Community Agenda Support (KE)
Community Restoration Initiative Project (UG)
Comunidade Mocambicana de Ajuda (MZ)
Conflict Transformation for Development (SD)
Deepti Bhuban (BD)
Demilitarise Education (UK)
Direct Focus Community Aid (PK)
Dukingire Isi Yacu (BI)
Endorois Indigenous Women Empowerment Network (KE)
Environmental and Rural Mediation Centre (NG)
Environmentalists Against War (US)
Ethiopia Disaster Risk Management Commission (ET)
Ethiopian Knoweledge and Technology Transfer Society (ET)
Evangelische Arbeitsgemeinschaft für Kriegsdienstverweigerung und Frieden (DE)
Foundation for Global Governance and Sustainability (BE)
Gautam Buddha Jagriti Society (IN)
Global Justice Now (UK)
Good Health Community Programmes (KE)
Initiative For The Development of Africa (GH)
Jhanjira Samaj Kallyan Sangstha (BD)
London Campaign Against Arms Trade (UK)
Love Thy Neighbour (BD)
Maine Natural Guard (US)
Movement for the Abolition of War (UK)
MY World México (MX)
Network for Education, Children and Youth (LK)
Norwegian People’s Aid (NO)
Peace Movement Aotearoa (NZ)
Peace Quest Cape Breton (CA)
Platform for Peace and Humanity (SK)
Polish Zero Waste Association (PL)
Project World Peace (UK)
(re)Generation Weston (UK)
Religions for Peace Canada (CA)
Religions pour la Paix – Québec (CA)
Rete Italiana Pace e Disarmo (IT)
Réseau National des Volontaires pour la Promotion du Développement Local en Haïti (HT)
Rochdale and Littleborough Peace Group (UK)
Sankalpa Community Based Rehabilitation (NP)
Santé et Action Globale (TG)
Scientists for Global Responsibility (UK)
Solidarité Internationale Pour l’Afrique (ML)
StEP Sustainable Exercise Partnership (UK)
Sukaar Welfare Organization (PK)
Sustainable Cooperation for Peace and Security (IT)
Svenska Freds – och Skiljedomsföreningen (SE)
The Jordanian Society of Friends of Heritage (JO)
The Lebanese Women Democratic Gathering (LB)
The Outreach Social Care Foundation (CA)
The Undivide Project (US)
Tipping Point North South (UK)
Tiruzer Ethiopia for Africa (ET)
Trident Ploughshares (UK)
UNISC International (JP)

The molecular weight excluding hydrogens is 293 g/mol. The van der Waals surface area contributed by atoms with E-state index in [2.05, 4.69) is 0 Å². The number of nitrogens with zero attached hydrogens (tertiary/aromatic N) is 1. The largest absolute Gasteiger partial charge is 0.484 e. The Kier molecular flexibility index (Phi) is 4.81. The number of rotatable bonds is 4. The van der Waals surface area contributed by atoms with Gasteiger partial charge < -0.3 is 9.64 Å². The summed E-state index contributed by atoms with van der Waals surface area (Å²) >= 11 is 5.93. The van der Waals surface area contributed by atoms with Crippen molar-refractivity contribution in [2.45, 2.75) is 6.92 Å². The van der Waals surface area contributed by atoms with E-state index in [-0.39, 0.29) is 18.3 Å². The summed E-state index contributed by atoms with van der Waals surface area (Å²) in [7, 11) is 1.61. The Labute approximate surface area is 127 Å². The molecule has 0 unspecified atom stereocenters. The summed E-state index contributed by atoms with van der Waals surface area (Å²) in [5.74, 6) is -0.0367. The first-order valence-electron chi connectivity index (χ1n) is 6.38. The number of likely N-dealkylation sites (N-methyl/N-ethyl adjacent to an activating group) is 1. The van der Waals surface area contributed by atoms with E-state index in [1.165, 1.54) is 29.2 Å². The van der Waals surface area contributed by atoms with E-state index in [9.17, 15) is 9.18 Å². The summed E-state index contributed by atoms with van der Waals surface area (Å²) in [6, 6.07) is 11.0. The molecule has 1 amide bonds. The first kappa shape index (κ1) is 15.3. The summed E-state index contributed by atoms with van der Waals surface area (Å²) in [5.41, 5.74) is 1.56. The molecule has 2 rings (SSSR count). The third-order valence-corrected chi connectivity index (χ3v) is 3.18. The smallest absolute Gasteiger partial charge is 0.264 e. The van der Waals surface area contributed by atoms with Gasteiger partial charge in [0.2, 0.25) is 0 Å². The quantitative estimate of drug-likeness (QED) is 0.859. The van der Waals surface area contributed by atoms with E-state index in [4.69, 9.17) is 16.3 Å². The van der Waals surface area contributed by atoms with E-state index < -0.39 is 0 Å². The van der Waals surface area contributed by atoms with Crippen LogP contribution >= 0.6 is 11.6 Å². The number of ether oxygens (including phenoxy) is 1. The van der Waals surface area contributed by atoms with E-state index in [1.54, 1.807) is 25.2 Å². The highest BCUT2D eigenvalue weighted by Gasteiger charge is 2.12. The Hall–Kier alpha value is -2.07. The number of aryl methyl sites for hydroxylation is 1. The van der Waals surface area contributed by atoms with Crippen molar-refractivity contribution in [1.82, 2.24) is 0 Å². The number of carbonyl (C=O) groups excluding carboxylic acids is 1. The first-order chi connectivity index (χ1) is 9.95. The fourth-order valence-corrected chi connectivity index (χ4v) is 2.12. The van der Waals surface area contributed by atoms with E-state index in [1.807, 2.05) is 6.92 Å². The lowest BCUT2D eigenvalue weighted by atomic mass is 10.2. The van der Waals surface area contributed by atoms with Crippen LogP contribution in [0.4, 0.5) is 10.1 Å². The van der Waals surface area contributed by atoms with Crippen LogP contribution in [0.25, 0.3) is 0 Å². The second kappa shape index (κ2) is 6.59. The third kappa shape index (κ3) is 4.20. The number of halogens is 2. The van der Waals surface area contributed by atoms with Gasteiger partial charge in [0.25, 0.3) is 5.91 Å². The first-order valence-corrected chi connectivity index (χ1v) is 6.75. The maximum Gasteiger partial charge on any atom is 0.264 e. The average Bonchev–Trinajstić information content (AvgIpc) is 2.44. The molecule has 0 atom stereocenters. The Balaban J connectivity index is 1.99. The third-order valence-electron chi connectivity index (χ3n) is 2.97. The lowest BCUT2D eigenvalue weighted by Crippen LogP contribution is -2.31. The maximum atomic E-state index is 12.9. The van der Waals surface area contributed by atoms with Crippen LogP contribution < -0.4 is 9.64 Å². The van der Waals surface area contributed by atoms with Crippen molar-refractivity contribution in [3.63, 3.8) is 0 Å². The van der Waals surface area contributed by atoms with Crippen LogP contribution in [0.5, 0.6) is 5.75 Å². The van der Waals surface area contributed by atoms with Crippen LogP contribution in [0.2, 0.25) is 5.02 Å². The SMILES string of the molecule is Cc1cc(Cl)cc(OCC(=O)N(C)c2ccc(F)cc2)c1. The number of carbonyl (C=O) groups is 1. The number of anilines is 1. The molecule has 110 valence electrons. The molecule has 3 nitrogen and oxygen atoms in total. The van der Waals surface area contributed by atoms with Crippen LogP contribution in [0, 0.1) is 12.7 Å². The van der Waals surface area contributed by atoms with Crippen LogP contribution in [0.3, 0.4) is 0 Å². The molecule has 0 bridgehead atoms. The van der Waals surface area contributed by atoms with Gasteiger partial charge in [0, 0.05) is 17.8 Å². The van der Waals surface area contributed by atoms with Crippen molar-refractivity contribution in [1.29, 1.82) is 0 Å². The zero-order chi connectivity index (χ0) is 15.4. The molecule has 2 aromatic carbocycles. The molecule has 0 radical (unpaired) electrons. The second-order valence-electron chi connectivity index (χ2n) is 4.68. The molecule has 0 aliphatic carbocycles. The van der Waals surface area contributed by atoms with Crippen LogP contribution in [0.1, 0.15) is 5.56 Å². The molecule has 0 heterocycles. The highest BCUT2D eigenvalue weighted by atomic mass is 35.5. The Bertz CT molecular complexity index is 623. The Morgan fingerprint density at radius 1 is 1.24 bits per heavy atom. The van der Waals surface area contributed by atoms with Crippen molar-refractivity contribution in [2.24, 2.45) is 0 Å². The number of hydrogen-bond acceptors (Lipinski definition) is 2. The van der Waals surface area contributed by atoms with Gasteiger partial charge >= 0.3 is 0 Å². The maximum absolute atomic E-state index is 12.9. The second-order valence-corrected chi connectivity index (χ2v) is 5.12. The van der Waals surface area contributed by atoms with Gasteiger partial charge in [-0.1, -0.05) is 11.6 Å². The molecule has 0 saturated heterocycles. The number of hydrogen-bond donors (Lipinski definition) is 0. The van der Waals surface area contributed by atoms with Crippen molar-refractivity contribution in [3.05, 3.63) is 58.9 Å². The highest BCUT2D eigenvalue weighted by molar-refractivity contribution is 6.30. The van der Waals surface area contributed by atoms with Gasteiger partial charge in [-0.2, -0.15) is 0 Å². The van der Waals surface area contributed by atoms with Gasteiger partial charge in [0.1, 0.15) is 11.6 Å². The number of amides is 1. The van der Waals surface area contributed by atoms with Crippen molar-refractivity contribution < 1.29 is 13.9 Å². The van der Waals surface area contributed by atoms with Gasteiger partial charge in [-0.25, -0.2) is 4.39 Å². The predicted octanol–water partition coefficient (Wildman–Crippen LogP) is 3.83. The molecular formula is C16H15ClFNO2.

Veterans For Peace Climate Crisis & Militarism Project (US)
Vredesbeweging Pais (NL)
Women’s International League for Peace and Freedom, Norway
XR Dacorum (UK)
Youth Development and Voice Initiative (GH)
Youth for Green Nature (CD)
Youth Foundation of Bangladesh (BD)
Why does this matter?
Countries are still excused from comprehensively reporting their military emissions to the UNFCCC. As a result, the sector is lagging behind. Some militaries are starting to set Net Zero targets, like the US Army and the UK RAF, but without accessible data and with no means to track their progress, these targets risk being little more than military grade greenwashing.
This year, we released our Framework for Reporting Military Emissions. It outlines the emissions that we think militaries should be reporting. The framework considers the large and complex supply chains that militaries have, as well as the emissions caused by armed conflicts. Meaningful global action to reduce emissions demands that we can track and understand the contribution that militarism and conflicts are making to the climate crisis.
NATO and its members have an opportunity to demonstrate leadership on tackling climate change. The refusal to publish their methodology for counting emissions sets a dangerous international precedent.
What can I do?
If your organisation is concerned about the current pace of action to address the climate crisis, please sign our call on NATO to make its methodology public using the form above.
Share this call on social media to encourage others to sign up using our downloadable social media pack.
Download our Frequently Asked Questions on military emissions and NATO climate policy.